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The Tradition


Santiago de Compostela - The Tradition
The name Santiago de Compostela literally means " St. James of the field of stars".
Legend has it that the Apostle’s body was moved right after his death and buried in the field where the city was successively found. According to the legend, a star appeared in the field to show the local people the presence of the relic.
The Way of St. James reached its maximum success during the Middle Ages. Those who traveled to Spain, either for devotion or to ask penance (which was granted to pilgrims), enjoyed some specific rights. Not only they were given a social recognition, but the status of pilgrim also guaranteed some civil rights.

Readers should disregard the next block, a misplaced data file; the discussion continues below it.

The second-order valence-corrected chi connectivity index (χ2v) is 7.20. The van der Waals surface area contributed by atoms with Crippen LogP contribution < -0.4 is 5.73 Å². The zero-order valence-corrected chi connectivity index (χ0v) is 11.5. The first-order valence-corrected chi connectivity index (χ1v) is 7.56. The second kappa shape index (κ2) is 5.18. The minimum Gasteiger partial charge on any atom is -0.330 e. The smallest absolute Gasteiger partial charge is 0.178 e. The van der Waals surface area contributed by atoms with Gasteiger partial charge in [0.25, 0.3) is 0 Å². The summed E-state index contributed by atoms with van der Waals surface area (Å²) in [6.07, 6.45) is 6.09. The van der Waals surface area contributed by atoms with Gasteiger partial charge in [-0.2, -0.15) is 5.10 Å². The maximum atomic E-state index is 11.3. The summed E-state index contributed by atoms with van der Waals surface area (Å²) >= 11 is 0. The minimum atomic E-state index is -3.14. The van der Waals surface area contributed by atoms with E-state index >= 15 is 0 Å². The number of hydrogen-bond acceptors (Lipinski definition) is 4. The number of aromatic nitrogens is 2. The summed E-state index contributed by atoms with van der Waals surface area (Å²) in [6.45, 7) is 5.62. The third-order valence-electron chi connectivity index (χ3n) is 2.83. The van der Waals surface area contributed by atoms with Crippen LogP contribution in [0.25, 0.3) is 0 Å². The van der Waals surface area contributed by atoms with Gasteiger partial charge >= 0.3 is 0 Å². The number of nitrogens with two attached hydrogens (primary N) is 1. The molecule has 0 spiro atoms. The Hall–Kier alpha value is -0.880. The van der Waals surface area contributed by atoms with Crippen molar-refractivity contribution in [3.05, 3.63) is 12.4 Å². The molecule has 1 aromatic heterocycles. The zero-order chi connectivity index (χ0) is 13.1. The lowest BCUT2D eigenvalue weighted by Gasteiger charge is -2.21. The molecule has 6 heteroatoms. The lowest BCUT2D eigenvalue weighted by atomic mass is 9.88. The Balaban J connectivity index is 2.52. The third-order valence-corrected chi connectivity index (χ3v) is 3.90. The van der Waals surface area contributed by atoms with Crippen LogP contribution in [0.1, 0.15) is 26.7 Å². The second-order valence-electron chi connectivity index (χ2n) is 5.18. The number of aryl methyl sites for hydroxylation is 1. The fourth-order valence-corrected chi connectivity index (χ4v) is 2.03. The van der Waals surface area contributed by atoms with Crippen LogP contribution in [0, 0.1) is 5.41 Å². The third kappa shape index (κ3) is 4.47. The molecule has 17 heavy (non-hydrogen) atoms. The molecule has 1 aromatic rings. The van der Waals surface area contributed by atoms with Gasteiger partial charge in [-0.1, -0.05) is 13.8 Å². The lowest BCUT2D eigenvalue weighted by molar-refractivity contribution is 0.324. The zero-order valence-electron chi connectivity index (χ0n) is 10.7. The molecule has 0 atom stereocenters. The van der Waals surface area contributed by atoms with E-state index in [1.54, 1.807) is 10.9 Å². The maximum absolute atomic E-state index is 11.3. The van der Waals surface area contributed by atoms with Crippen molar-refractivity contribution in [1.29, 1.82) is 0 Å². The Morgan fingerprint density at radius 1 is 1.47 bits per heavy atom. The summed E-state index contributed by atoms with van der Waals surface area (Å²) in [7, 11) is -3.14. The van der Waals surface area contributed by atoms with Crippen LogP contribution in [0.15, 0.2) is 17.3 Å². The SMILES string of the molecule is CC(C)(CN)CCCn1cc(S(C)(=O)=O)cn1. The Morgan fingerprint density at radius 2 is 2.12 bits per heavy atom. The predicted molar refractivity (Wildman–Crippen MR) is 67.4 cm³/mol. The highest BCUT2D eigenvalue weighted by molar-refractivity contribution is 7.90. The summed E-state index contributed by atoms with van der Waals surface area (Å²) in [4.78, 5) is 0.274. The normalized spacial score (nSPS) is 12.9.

Those who left had to make a will testament, with the guarantee that their goods would be defended by the civil authorities for the entire duration of their journey, or until a given time, normally two years. Pilgrims also enjoyed the right to receive hospitality in the hostels that grew up along the French Way, or in the houses of common people.
Pilgrims headed to Santiago used to wear a scallop shell around their necks, symbolizing the sand in proximity of which the Saint’s body was found. Their typical dress included a walking staff (a wooden stick with a metal hook on it), a long dress in coarse tissue and a bag. These elements helped qualifying the pilgrim in front of his people, and the strangers met along the way were able to identify in this way the status of pilgrim.